News: Veterans Advocacy Training Seminar in Chicago
Story by Courtney Wittmann
By Courtney Wittmann
Office of the Chief of Public Affairs Midwest
CHICAGO, Ill. - Students from the John Marshall Law School and attorneys from the state of Illinois attended a Veterans Advocacy Training seminar in Chicago, Jan. 23. The day-long program provided attorneys with an overview of laws that apply to veterans' benefits and current legal issues facing service members and their families.
A live web cast from Balad, Iraq, was featured during the day's training. Capt. Lindsey Kimber, Staff Judge Advocate, Task Force 34, Combat Aviation Brigade, offered a first-hand look at legal issues affecting Military members and their families before, during and after deployment. Kimber offered suggestions as to how members of the civilian bar can support Soldiers requiring legal assistance. "There is a great need for partnership between the civilian bar and the Army... and there are many avenues where it can step in to provide services," said Kimber.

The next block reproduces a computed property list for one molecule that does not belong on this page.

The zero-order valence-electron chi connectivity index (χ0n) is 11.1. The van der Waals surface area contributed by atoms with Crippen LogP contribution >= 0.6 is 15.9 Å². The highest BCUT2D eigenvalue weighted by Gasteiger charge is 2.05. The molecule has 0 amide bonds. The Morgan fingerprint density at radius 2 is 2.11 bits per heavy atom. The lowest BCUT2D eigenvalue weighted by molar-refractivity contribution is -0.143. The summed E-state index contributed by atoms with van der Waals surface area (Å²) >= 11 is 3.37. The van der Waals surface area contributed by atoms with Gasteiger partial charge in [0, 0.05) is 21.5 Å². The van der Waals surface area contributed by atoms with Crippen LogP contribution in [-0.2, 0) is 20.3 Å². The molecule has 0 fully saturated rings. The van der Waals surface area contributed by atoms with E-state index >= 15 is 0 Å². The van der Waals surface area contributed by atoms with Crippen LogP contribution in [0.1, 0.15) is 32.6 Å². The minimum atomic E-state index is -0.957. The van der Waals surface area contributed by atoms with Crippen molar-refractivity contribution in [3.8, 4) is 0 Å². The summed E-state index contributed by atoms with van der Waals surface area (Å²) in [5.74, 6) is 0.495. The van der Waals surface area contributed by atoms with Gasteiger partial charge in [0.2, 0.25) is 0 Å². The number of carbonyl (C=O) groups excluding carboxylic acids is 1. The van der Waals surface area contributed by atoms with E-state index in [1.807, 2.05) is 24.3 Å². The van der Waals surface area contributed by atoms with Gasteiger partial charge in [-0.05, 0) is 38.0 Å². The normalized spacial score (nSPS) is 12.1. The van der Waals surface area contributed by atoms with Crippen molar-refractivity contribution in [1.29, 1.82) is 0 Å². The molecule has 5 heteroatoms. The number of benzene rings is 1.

Master Sgt. Steven R. Yach, U.S. Army Reserve Recruiting Assistance Program, and Sgt. 1st Class Terrance L. Brunson, Chicago Recruiting Battalion, also attended the seminar. According to Yach, the training gave recruiters knowledge to equip Future Soldiers with proper information to fully utilize Military benefits provided to service members and their families.
The seminar is one in a series of clinics organized by the John Marshall Law School Veterans Legal Support Center & Clinic. Three John Marshall Law students started the VLSC three years ago, which now consists of 165 volunteer attorneys throughout Illinois.
"Attorneys become involved not as a position on the war, not as a political statement; people come to this project because they want to assist service members," said Brian Clauss, executive director, The John Marshall Law School Veterans Legal Support Center & Clinic. "We bring a passion to this project that is shared by everyone involved."
Since last January the VLSC has taken on over 400 veterans cases throughout Illinois.